The Delhi High Court on Monday observed the Centre’s policy to withdraw Rs. 2000 denomination banknotes came after its purpose for issuing them in the aftermath of the denomination of Rs. 1000 and Rs. 500 banknotes in November 2016 had been achieved.
The Rs 2000 banknotes were issued to after the Centre’s denomination exercise to ensure an adequate supply of money to meet the day-to-day requirements of the people, the high court said. Six years later “the Government has now decided to withdraw Rs.2000 denomination banknotes from circulation which is not being used commonly,” it added.
The court's observation came as it dismissed advocate Ashwini Upadhyay's plea challenging the Reserve Bank of India's (RBI) May 19 circular that allowed citizens to exchange Rs. 2000 denomination bank notes without providing ID proof. The High Court's verdict comes weeks after the Centre announced its decision to withdraw the Rs. 2000 notes from circulation. The banknote, however, continues to be legal tender and people have time till September to exchange the same.
The high court pointed out that courts generally do not interfere with economic policy issues, and they should not sit as an appellate authority over decisions taken by the Centre.
The division bench of the Delhi High Court Chief Justice Satish Chandra Sharma and Justice Subramonium Prasad said Upadhyay's plea was “devoid of merit”. The high court also said the Centre’s decision for not insisting on an ID proof was to enable everybody to exchange Rs 2000 denomination bank notes.
“Therefore, it cannot be said that the decision of the Government is perverse or arbitrary or it encourages black money, money laundering, profiteering or it abets corruption,” the 13-paged judgment read.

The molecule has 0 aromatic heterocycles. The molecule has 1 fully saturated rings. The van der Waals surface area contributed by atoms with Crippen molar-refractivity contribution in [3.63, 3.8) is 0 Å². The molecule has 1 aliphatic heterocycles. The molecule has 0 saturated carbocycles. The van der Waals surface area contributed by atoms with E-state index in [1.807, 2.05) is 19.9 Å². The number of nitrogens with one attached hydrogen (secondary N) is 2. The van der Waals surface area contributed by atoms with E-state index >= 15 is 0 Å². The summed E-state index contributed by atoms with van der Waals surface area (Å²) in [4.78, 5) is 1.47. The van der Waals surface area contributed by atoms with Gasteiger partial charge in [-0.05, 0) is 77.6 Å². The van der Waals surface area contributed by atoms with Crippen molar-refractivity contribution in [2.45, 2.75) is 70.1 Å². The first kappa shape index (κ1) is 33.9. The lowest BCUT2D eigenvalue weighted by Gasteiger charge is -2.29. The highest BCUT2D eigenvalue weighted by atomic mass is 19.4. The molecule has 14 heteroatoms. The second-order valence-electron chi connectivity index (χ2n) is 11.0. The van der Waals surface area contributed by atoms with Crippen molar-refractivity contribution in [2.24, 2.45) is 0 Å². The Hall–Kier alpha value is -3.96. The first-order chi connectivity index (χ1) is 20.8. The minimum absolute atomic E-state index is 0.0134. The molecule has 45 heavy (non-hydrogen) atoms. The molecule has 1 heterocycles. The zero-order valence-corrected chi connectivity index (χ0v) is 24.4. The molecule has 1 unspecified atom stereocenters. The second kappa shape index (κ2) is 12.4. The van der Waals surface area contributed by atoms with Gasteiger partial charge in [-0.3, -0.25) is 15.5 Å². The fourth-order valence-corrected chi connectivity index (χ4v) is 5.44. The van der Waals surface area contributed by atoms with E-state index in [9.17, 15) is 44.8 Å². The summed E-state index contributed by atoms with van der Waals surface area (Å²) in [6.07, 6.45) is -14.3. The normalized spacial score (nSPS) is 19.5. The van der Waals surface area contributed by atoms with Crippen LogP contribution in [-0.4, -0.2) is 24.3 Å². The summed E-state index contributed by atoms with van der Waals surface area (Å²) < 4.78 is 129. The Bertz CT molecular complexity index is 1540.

The Rs. 2000 banknote has courted its fair share of controversy.
After the demonetisation exercise, the note was introduced to quickly remonetise glut in the cash in circulation that had been nullified post-November 8, 2016. The Rs. 500 and Rs. 1000 banknotes were rendered invalid by the announcement, and Rs. 2000 banknote was introduced to quickly achieve the value of these defunct banknotes.
Due to the large-token value of the banknote, opposition leader P. Chidambaram hit out stating that it was a way to legally store black money - or money that was undeclared or unaccounted for. Finance Minister Nirmala Sitharaman hit out at this tirade by saying, “The RBI has achieved its motive here...Opposition can say what it wants...Rs 2000 notes introduction was an attempt at remonetisation,” at an event in Mumbai.
In 2020, data from the National Crime Records Bureau also said that the notes were the most seized counterfeit currency.
Additional reporting by Mohammed Kudrati.
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